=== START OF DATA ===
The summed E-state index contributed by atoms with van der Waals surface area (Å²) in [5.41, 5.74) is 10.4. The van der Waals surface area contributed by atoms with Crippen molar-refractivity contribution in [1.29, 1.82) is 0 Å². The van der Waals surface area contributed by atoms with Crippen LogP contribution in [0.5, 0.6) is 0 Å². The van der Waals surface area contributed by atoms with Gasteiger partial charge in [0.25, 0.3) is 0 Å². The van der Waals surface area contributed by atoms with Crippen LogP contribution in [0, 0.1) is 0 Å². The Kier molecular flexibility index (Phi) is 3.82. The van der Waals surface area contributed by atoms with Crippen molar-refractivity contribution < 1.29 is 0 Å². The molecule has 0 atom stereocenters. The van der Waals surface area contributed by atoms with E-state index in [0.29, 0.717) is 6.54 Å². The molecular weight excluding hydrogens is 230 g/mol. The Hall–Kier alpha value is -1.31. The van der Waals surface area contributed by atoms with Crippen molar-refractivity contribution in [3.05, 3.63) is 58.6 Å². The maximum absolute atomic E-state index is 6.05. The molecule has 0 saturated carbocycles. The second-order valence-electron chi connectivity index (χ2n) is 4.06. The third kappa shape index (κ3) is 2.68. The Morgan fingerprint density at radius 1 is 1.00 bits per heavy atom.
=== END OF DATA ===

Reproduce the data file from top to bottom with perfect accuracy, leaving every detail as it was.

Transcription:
The summed E-state index contributed by atoms with van der Waals surface area (Å²) in [5.41, 5.74) is 10.4. The van der Waals surface area contributed by atoms with Crippen molar-refractivity contribution in [1.29, 1.82) is 0 Å². The van der Waals surface area contributed by atoms with Crippen LogP contribution in [0.5, 0.6) is 0 Å². The van der Waals surface area contributed by atoms with Gasteiger partial charge in [0.25, 0.3) is 0 Å². The van der Waals surface area contributed by atoms with Crippen LogP contribution in [0, 0.1) is 0 Å². The Kier molecular flexibility index (Phi) is 3.82. The van der Waals surface area contributed by atoms with Crippen molar-refractivity contribution < 1.29 is 0 Å². The molecule has 0 atom stereocenters. The van der Waals surface area contributed by atoms with E-state index in [0.29, 0.717) is 6.54 Å². The molecular weight excluding hydrogens is 230 g/mol. The Hall–Kier alpha value is -1.31. The van der Waals surface area contributed by atoms with Crippen molar-refractivity contribution in [3.05, 3.63) is 58.6 Å². The maximum absolute atomic E-state index is 6.05. The molecule has 0 saturated carbocycles. The second-order valence-electron chi connectivity index (χ2n) is 4.06. The third kappa shape index (κ3) is 2.68. The Morgan fingerprint density at radius 1 is 1.00 bits per heavy atom.